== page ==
Facebook will now allow group administrators to automatically block posts flagged as false by third party fact-checkers before they're shared to the group. Administrators can also mute or suspend repeat offenders from posting in group chats and automatically approve or deny member requests based on predesignated criteria.
Today’s new features are rolling out as Meta continues to prioritize content moderation. In a welcome move — and one which happened later than critics say it should have — Facebook started demoting Russian disinformation about the war in Ukraine last month. This, in turn, led Russia to block access to the platform.
Groups have perpetuated many of the misinformation movements on the platform. Parenting and natural medicine groups have at times become hubs of vaccine misinformation, for example, while much of the momentum behind the Jan. 6 insurrection came from “Stop the Steal” groups. Facebook has publicly attempted to slow the spread of misinformation in groups with various moderator and administrator tools since last year.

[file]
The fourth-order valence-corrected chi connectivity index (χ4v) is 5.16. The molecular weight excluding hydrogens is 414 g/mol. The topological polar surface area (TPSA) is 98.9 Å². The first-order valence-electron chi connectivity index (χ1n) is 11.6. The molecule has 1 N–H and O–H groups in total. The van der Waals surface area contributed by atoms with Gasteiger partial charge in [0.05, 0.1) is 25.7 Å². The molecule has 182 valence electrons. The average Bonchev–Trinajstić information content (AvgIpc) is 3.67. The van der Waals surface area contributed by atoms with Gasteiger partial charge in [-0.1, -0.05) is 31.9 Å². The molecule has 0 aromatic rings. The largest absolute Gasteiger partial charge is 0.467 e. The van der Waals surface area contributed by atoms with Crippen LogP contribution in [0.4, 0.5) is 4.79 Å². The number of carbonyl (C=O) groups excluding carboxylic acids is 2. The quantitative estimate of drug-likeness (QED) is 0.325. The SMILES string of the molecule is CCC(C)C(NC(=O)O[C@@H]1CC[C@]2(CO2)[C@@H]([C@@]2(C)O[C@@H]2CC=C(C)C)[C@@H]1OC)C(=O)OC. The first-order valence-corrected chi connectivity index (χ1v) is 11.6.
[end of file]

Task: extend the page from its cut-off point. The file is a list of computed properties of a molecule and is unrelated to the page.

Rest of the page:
Zuckerberg has said he doesn't want to be the "arbiter of truth," but allowing moderators to block content that has been fact-checked by third parties seems like a hands-off workaround. This might allow Facebook to allow messy situations in which misinformation foments violence in private areas of the platform. The question, of course, is why these features took so long to roll out, given that content shared in Facebook groups has been a known issue since 2018, when Zuckerberg announced that he intended to help people make “meaningful relationships” on the platform.
Now, Facebook is putting (at least, marginally) more moderation power in the hands of individual users.